Status and understanding of groundwater quality in the Cascade Range and Modoc Plateau study unit, 2010: California GAMA Priority Basin Project

Scientific Investigations Report 2014-5238
Prepared in cooperation with the California State Water Resources Control Board
By:  and 

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Abstract

Groundwater quality in the Cascade Range and Modoc Plateau study unit was investigated as part of the California State Water Resources Control Board’s Groundwater Ambient Monitoring and Assessment (GAMA) Program Priority Basin Project. The study was designed to provide a statistically unbiased assessment of untreated groundwater quality in the primary aquifer system. The depth of the primary aquifer system for the Cascade Range and Modoc Plateau study unit was delineated by the depths of the screened or open intervals of wells in the State of California’s database of public-supply wells. Two types of assessments were made: a status assessment that described the current quality of the groundwater resource, and an understanding assessment that made evaluations of relations between groundwater quality and potential explanatory factors representing characteristics of the primary aquifer system. The assessments characterize the quality of untreated groundwater, not the quality of treated drinking water delivered to consumers by water distributors.

The status assessment was based on water-quality data collected in 2010 by the U.S. Geological Survey from 90 wells and springs (USGS-grid wells) and on water-quality data compiled from the State of California’s regulatory compliance database for samples collected from 240 public-supply wells between September 2007 and September 2010. To provide context, the water-quality data discussed in this report were compared to California and Federal drinking-water regulatory and non-regulatory benchmarks for treated drinking water. Groundwater quality is defined in terms of relative concentrations (RCs), which are calculated by dividing the concentration of a constituent in groundwater by the concentration of the benchmark for that constituent. The RCs for inorganic constituents (major ions, trace elements, nutrients, and radioactive constituents) were classified as “high” (the RC is greater than 1.0, indicating that the concentration is above the benchmark), “moderate” (the RC is from 1.0 to greater than 0.5), or “low” (the RC is less than or equal to 0.5). For organic constituents (volatile organic compounds and pesticides) and special-interest constituents (perchlorate), the boundary between moderate and low RCs was set at 0.1. All benchmarks used for organic constituents were health-based. For inorganic constituents, health-based and aesthetic-based benchmarks were used. Constituents without benchmarks were not considered in the status assessment.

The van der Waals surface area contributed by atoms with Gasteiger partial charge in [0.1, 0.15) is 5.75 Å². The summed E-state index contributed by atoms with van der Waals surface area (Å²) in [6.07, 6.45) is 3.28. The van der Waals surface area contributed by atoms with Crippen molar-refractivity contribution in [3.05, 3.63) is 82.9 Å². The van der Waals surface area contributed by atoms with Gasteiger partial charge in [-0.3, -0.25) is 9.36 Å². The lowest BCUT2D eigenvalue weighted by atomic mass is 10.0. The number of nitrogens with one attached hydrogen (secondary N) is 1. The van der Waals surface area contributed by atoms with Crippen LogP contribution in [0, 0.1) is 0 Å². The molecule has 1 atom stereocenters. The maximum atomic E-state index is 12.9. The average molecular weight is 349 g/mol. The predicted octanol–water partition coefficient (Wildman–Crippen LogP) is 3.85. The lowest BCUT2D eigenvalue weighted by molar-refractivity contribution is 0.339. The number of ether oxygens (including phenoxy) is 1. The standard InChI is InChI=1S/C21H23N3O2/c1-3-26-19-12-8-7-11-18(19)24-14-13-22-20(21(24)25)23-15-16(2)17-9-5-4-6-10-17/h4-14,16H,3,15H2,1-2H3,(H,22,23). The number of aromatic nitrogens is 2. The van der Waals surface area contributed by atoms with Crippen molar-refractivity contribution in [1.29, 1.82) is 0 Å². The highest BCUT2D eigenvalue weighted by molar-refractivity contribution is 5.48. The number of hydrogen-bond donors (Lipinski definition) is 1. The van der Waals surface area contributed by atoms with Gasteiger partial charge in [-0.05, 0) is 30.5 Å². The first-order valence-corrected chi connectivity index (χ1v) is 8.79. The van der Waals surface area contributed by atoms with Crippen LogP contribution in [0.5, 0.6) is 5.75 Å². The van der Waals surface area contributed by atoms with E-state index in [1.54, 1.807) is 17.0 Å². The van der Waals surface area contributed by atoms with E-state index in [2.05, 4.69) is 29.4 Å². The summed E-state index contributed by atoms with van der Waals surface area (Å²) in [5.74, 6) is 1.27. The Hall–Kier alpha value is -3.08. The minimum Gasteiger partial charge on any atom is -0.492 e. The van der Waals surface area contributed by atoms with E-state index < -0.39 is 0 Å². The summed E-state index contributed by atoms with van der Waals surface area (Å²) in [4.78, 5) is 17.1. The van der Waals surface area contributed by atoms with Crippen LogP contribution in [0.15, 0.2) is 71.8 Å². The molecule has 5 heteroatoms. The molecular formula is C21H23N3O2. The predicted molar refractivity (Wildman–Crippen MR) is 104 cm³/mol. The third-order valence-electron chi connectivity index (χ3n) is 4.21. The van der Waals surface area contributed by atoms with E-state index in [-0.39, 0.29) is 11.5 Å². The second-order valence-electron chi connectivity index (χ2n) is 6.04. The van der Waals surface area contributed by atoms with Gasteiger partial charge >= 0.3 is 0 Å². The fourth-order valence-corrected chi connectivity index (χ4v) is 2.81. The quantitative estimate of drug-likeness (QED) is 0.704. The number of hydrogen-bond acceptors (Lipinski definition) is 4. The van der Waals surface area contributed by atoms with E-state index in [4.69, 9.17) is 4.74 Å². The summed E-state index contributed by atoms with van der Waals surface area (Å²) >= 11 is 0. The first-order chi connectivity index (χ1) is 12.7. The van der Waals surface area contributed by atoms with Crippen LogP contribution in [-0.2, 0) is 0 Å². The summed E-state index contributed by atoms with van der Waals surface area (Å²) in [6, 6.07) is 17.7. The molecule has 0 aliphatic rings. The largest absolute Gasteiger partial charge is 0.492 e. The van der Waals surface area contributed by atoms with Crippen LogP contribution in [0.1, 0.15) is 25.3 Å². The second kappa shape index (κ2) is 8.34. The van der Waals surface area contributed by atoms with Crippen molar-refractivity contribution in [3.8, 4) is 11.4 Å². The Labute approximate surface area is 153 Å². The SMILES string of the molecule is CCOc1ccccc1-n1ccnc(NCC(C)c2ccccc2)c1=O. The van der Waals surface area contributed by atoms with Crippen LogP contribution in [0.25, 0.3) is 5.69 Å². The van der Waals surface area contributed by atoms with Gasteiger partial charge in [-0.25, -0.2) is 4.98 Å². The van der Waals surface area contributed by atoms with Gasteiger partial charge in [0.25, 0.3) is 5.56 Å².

The primary metric used for quantifying regional-scale groundwater quality was the aquifer-scale proportion—the areal percentages of the primary aquifer system with high, moderate, and low RCs for a given constituent or class of constituents. The study unit was divided into six study areas on the basis of geologic differences (Eastside Sacramento Valley, Honey Lake Valley groundwater basin, Cascade Range and Modoc Plateau Low Use Basins, Quaternary Volcanic Areas, Shasta Valley and Mount Shasta Volcanic Area, and Tertiary Volcanic Areas), and each study area was divided into equal-area grid cells. Aquifer-scale proportions were calculated for individual constituents and constituent classes for each of the six study areas and for the study unit as a whole by using grid-based (one well per cell) and spatially weighted (many wells per cell) statistical methods.

The status assessment showed that inorganic constituents were present at high and moderate RCs in greater proportions of the Cascade Range and Modoc Plateau study unit than were organic constituents. One or more inorganic constituents with health-based benchmarks were present at high RCs in 9.4 percent, and at moderate RCs in 14.7 percent of the primary aquifer system. Arsenic was present at high RCs in approximately 3 percent of the primary aquifer system; boron, molybdenum, uranium, and vanadium each were present at high RCs in approximately 2 percent of the primary aquifer system. One or more inorganic constituents with aesthetic-based benchmarks were present at high RCs in 15.1 percent of the primary aquifer system and at moderate RCs in 4.9 percent. Manganese, iron, and total dissolved solids were present at high RCs in approximately 12 percent, 5 percent, and 2 percent, respectively, of the primary aquifer system.